in ,

Anyone for “Musicality”, “Highly Recommended” or a “Veil is Lifted” ?

The prose of a HiFi review is what sets it to be either a turkey or ‘winner winner, chicken dinner’. Sorry.. I can’t apologize to the guy who didn’t understand my slang and colloquialisms – because I am from the Cockney speaking East End. Well, nearby: Essex, in fact. But I digress – back on point, and that’s that the murky borderlines of conveying enthusiasm and creativity in a review and real world product comparableness, against using pretentious and ostentatious language, is a fine one.

So a review that uses the words ‘musical’ or ‘highly recommended’ have their place, contextualised with an impassioned engaging case for a product, conveying what it does. Providing that the product performance hits between the lines of course. OK I took it a bit far with the ‘veil is lifted’ in my title teaser.  But what might words like ‘favouring frequencies above the waist’ actually mean or indeed, the not quite evergreen “a caffeinated top end?” I suppose it depends on whose waist or which cup of tasters choice is your medicine. Those frequencies might have a job getting around Michael Moore’s but not so much Tom Cruise’s.

You’ll love this amp as it has a caffeinated top end?


Aren’t words a means to an end of conveying what you need to know, not to the inclusion of florid language which strangulates itself too much. I’m not talking of the functional straight marching language that some might like from the HiFi print press. It has a place, but the way of creative article writing is essentially to glide through, entertained along the way and maybe have a joke. Leave something to easy imagination, like I just did on the size of guts, whilst giving you all the information you need. That’s partly my aim in writing on 13th Note.

Using comparison is a good way in bending ears because it allows easy parlance to have more meaning. It’s really easy to understand a speaker having more dispersive room filling sound like Definitive Technology’s Demand D11’s against Neat Iota Alpha’s wider soundstage, but being less dispersive. I think most people would know what these terms mean and apply normal meaning that Audiophiles and newbie Audiophiles can mutually understand. I really don’t need to say ‘the treble is like a white wine spritzer’. You understand what these easy terms mean…..then help yourself and take your pick.

A problem is that in an endless way to be more descriptive or creative by making sound comparisons to alimentary canals or coffee beans, it alienates people away from audio. It isn’t an all inclusive meal, rather an ‘exclusive’ cordon bleu one and only for the familiar ‘fine diners’. Not fine diners in budget but in pomposity of language. Sometimes I read certain HiFi blogs and I catch myself wondering more what the words mean, rather than being an easy glide through HiFi. It’s damn hard work. This too is HiFi, and HiFi plus the musical conveyor, be it CD or whatever, equals MUSIC. But Music is non exclusive and universal, so HiFi should be too. As one distributor put it to me, HiFi is the entertainment business.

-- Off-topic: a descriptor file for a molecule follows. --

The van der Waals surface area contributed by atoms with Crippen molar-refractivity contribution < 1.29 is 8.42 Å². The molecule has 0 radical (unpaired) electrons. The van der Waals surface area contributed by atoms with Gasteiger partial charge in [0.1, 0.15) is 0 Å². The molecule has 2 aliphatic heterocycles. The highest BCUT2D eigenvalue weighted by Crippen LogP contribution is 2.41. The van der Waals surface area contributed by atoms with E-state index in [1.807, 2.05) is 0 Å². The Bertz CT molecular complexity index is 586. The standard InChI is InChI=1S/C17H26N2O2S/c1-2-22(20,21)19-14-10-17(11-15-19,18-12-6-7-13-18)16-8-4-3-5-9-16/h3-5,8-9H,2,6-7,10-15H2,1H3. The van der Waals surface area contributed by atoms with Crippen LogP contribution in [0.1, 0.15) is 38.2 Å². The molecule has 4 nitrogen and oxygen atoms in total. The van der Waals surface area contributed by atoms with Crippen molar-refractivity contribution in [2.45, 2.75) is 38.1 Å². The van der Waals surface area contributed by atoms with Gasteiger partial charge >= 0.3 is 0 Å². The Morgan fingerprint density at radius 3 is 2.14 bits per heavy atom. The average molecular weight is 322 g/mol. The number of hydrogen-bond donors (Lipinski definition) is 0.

I shirk at the idea then, that when I read into what should be a non exclusive pursuit, that I somehow have to know what all these descriptives mean before I start. That there is little to be explained but lots to take for granted. To read a car review and have to understand what ‘cornering with a real arching entry’ means. Ok I made that one up, but I think you get me. It doesn’t mean that the review puts off experienced users, as it can still go off on interesting tangents with analogy and wit, and explain technicalities in easy ways, to appeal to all. More new Top Gear concentrating on human benefits of the product, than old Top Gear and too much about unimportant things like the size and design of the wheel arches. Yawn.

Being assertive we can take these words so far, for sure. Most would know what a warm sound means. In fact this is a natural extension of Synesthesia – where you experience one of your senses through another. Clearly there is a place for using more accurate descriptives and I’m not having a go at that. A HiFi is about timbre, dynamics, soundstage and many such descriptives besides. But we’ll have shot ourselves in the foot, if reviewers extend descriptives to a wine connoisseur like Jilly Goolden proclaiming that a certain ‘Cab Sav’ conveys the taste of a ‘plane revving up on the runway’. 😂 Some might think we are already there.

Let’s remember HiFi needs broadening and not restricting and as Audiophiles we have a responsibility to this approach for new entrants because a bigger market means we stand to benefit on price. If anything, with current world events in 2020 and detrimental effects on the HiFi industry, it should teach us we need more people, not less.

What do you think? Please drop me your thoughts – Respectful ones only please!

Leave a Reply

Your email address will not be published. Required fields are marked *

Written by Simon Price

I'm an audio lover who likes sharing experiences of faithfully reproduced audio in a CREDIBLE, BALANCED and ENGAGING way. I’m interested in products; their looks, functionality and features, and most importantly how they sound! My reviews keep technicalities easy, as I believe great audio is non exclusive and to be enjoyed by all! It's all about the music!

Applying bias from the McGurk effect to Audiophile HiFi?

Yamaha WXC-50 Review

Yamaha WXC-50 Streaming Pre-Amp: all you need, nothing you don’t.